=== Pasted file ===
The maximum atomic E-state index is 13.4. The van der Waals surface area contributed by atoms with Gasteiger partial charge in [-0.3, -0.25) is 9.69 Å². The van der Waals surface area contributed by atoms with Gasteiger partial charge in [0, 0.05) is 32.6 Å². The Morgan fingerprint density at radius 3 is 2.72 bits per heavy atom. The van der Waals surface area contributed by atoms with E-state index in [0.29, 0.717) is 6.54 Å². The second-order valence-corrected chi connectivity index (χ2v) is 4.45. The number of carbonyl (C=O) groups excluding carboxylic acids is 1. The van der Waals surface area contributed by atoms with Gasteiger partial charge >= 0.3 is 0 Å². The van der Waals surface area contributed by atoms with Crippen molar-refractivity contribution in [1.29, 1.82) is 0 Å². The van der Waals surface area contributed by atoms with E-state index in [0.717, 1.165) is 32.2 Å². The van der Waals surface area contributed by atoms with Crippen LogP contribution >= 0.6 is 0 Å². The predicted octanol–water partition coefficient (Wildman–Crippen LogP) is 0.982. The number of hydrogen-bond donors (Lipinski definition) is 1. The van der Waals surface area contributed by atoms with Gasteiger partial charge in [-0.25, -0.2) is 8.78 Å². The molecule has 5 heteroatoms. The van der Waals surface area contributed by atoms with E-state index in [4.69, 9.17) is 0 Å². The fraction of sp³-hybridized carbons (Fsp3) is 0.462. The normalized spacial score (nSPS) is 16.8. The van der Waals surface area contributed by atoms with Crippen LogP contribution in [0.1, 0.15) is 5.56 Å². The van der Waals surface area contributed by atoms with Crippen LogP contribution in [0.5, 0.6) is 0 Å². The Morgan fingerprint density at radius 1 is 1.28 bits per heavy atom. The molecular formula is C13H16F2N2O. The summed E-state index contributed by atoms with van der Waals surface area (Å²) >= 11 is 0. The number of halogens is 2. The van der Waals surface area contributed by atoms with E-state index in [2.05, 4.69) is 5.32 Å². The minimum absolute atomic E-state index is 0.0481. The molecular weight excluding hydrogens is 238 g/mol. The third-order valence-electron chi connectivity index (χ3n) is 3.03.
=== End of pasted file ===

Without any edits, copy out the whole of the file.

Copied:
The maximum atomic E-state index is 13.4. The van der Waals surface area contributed by atoms with Gasteiger partial charge in [-0.3, -0.25) is 9.69 Å². The van der Waals surface area contributed by atoms with Gasteiger partial charge in [0, 0.05) is 32.6 Å². The Morgan fingerprint density at radius 3 is 2.72 bits per heavy atom. The van der Waals surface area contributed by atoms with E-state index in [0.29, 0.717) is 6.54 Å². The second-order valence-corrected chi connectivity index (χ2v) is 4.45. The number of carbonyl (C=O) groups excluding carboxylic acids is 1. The van der Waals surface area contributed by atoms with Gasteiger partial charge >= 0.3 is 0 Å². The van der Waals surface area contributed by atoms with Crippen molar-refractivity contribution in [1.29, 1.82) is 0 Å². The van der Waals surface area contributed by atoms with E-state index in [0.717, 1.165) is 32.2 Å². The van der Waals surface area contributed by atoms with Crippen LogP contribution >= 0.6 is 0 Å². The predicted octanol–water partition coefficient (Wildman–Crippen LogP) is 0.982. The number of hydrogen-bond donors (Lipinski definition) is 1. The van der Waals surface area contributed by atoms with Gasteiger partial charge in [-0.25, -0.2) is 8.78 Å². The molecule has 5 heteroatoms. The van der Waals surface area contributed by atoms with E-state index in [4.69, 9.17) is 0 Å². The fraction of sp³-hybridized carbons (Fsp3) is 0.462. The normalized spacial score (nSPS) is 16.8. The van der Waals surface area contributed by atoms with Crippen LogP contribution in [0.1, 0.15) is 5.56 Å². The van der Waals surface area contributed by atoms with Crippen LogP contribution in [0.5, 0.6) is 0 Å². The Morgan fingerprint density at radius 1 is 1.28 bits per heavy atom. The molecular formula is C13H16F2N2O. The summed E-state index contributed by atoms with van der Waals surface area (Å²) >= 11 is 0. The number of halogens is 2. The van der Waals surface area contributed by atoms with E-state index in [2.05, 4.69) is 5.32 Å². The minimum absolute atomic E-state index is 0.0481. The molecular weight excluding hydrogens is 238 g/mol. The third-order valence-electron chi connectivity index (χ3n) is 3.03.